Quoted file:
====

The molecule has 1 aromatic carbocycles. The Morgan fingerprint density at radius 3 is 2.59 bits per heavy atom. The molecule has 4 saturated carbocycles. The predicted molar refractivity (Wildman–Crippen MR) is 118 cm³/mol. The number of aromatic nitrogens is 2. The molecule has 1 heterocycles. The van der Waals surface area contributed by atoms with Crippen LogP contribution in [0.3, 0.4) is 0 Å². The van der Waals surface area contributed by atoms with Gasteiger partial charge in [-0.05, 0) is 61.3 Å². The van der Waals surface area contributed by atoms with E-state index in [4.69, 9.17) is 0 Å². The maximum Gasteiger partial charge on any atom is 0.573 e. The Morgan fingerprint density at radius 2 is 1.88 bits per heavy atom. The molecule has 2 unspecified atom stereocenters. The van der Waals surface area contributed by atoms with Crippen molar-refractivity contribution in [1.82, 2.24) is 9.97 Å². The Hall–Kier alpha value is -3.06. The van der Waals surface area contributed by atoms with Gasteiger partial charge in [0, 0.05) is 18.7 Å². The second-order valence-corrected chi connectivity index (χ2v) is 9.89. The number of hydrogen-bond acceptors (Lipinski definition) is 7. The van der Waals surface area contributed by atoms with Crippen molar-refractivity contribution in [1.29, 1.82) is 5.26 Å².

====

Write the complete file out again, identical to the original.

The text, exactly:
The molecule has 1 aromatic carbocycles. The Morgan fingerprint density at radius 3 is 2.59 bits per heavy atom. The molecule has 4 saturated carbocycles. The predicted molar refractivity (Wildman–Crippen MR) is 118 cm³/mol. The number of aromatic nitrogens is 2. The molecule has 1 heterocycles. The van der Waals surface area contributed by atoms with Crippen LogP contribution in [0.3, 0.4) is 0 Å². The van der Waals surface area contributed by atoms with Gasteiger partial charge in [-0.05, 0) is 61.3 Å². The van der Waals surface area contributed by atoms with E-state index in [4.69, 9.17) is 0 Å². The maximum Gasteiger partial charge on any atom is 0.573 e. The Morgan fingerprint density at radius 2 is 1.88 bits per heavy atom. The molecule has 2 unspecified atom stereocenters. The van der Waals surface area contributed by atoms with Crippen molar-refractivity contribution in [1.82, 2.24) is 9.97 Å². The Hall–Kier alpha value is -3.06. The van der Waals surface area contributed by atoms with Gasteiger partial charge in [0, 0.05) is 18.7 Å². The second-order valence-corrected chi connectivity index (χ2v) is 9.89. The number of hydrogen-bond acceptors (Lipinski definition) is 7. The van der Waals surface area contributed by atoms with Crippen molar-refractivity contribution in [1.29, 1.82) is 5.26 Å².